Don’t Throw Away Your P2P Lending Gains at Tax Time

As 2010 winds down it is always good to think about your tax situation. You might be very pleased with your peer to peer investment gains for the year, but I have news for you. All the interest earned on your p2p investments is fully taxable.

The IRS Wants Their Share

Your interest income from both Lending Club and Prosper are treated as ordinary income by the IRS. So, depending on your tax bracket you will owe some money to the IRS come April 15th. The amount of money you will owe depends on numerous factors but here is an example to provide some hard numbers.

Let’s say you are single and have a $50,000 adjusted gross income (AGI). For simplicity’s sake we will assume some round numbers. You have a $10,000 investment in Lending Club and you earned a 10% return on your money. This means you generated $1,000 in interest income. But that is before the IRS takes their share. At $50,000 you are in the 25% tax bracket so the IRS will want you to pay them $250 (25% of your interest income). Depending on what state you live in you may also owe state income tax – in Colorado where I live the rate is a flat 4.63% (in California it would be 9.55%). Let’s assume a 5% state tax rate, so you would owe another $50 in state income tax. So this 10% return has been reduced to a 7% return and you have given up $300 of interest income.

Now 7% after taxes is still a great investment return but it is a long way from 10%, your actual return. No one likes sending cash to the IRS, but if you keep your investment in a regular taxable account you will have to pay these taxes. Luckily, there is a solution that is provided by one p2p lender: Lending Club.

The Perfect Solution: a Lending Club IRA

Regular visitors to the Social Lending Network will notice the banner ad at the top of the page touting the Lending Club IRA. I feature this ad most prominently on my site because I firmly believe that this is the best way to invest with p2p lending. Currently, Prosper doesn’t offer any IRA, so if you want to shield your investments from the tax man then Lending Club is your only option.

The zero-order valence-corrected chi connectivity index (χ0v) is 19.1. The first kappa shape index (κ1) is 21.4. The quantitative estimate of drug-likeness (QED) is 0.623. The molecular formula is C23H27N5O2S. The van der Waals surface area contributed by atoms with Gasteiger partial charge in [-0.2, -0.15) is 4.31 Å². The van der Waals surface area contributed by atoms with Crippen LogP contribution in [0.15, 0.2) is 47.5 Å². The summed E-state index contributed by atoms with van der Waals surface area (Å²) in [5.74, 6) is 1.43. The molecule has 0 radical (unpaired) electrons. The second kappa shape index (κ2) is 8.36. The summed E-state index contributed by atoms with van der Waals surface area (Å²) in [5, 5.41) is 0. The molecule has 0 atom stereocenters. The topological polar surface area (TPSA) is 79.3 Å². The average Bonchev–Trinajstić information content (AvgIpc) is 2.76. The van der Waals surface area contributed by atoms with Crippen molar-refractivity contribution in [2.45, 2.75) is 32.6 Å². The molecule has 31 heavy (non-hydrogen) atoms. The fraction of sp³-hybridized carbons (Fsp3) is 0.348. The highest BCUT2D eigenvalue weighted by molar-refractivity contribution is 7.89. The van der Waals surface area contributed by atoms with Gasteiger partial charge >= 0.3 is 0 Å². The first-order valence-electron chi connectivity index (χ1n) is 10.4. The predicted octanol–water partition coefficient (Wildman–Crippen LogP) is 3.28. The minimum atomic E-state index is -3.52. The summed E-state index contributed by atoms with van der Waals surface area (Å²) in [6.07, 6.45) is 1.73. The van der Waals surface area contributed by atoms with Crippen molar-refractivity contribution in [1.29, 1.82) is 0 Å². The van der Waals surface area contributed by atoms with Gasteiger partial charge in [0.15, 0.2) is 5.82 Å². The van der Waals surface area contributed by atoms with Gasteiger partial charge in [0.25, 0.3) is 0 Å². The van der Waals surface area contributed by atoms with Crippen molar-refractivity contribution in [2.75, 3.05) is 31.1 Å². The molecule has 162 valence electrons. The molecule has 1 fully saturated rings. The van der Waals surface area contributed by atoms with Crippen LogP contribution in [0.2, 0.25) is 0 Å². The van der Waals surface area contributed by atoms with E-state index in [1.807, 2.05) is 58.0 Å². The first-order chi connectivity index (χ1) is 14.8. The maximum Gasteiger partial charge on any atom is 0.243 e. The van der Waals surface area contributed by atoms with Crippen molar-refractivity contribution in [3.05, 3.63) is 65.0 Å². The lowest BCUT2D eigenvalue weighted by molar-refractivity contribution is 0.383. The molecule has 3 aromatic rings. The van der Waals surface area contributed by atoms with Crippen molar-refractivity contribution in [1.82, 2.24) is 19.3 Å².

Personally, I think if you have a Lending Club account you really should have some or all of your investment in an IRA. According to Rob Garcia, Senior Director of Product Strategy at Lending Club, over 90% of IRA’s are opened by people who already have an existing Lending Club account. This makes sense because people can put in a small amount to test out Lending Club and then move in their retirement funds once they are comfortable with the concept. Garcia also points out that the average account size is $40,000 for an IRA and the returns range from 2.4% – 20.1% with the average return 11.4%.

I rolled over my wife’s entire IRA and 401k into a Lending Club IRA earlier this year and I will be opening another IRA in my name next year (I would do it this year but I have already committed my 2010 IRA contribution). The Lending Club IRA really is the best way to invest in p2p lending because you can avoid the demands of the tax man come April 15 and you get to keep all your interest income.

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M Yip
M Yip
Dec. 5, 2014 1:18 pm

Hello Peter,

I’ve been folowing your blog for some time and have just started investing in LC in April. So far I’ve been happy with my returns. I currently have about 4k invested in LC and I want to open an IRA account. Do you know if I can turn my existing LC account into an IRA account?

Jan. 19, 2016 2:17 pm

Hi Peter – what do you recommend doing if, as an investor, I already have met my tax year IRA contribution limit but have been building up significant capital in my non-retirement account with Lending Club?

Jan. 21, 2016 10:11 am
Reply to  Peter Renton

Thanks Peter. Just to confirm, there’s no sort of “rollover” option to convert a taxable account to an IRA account, right?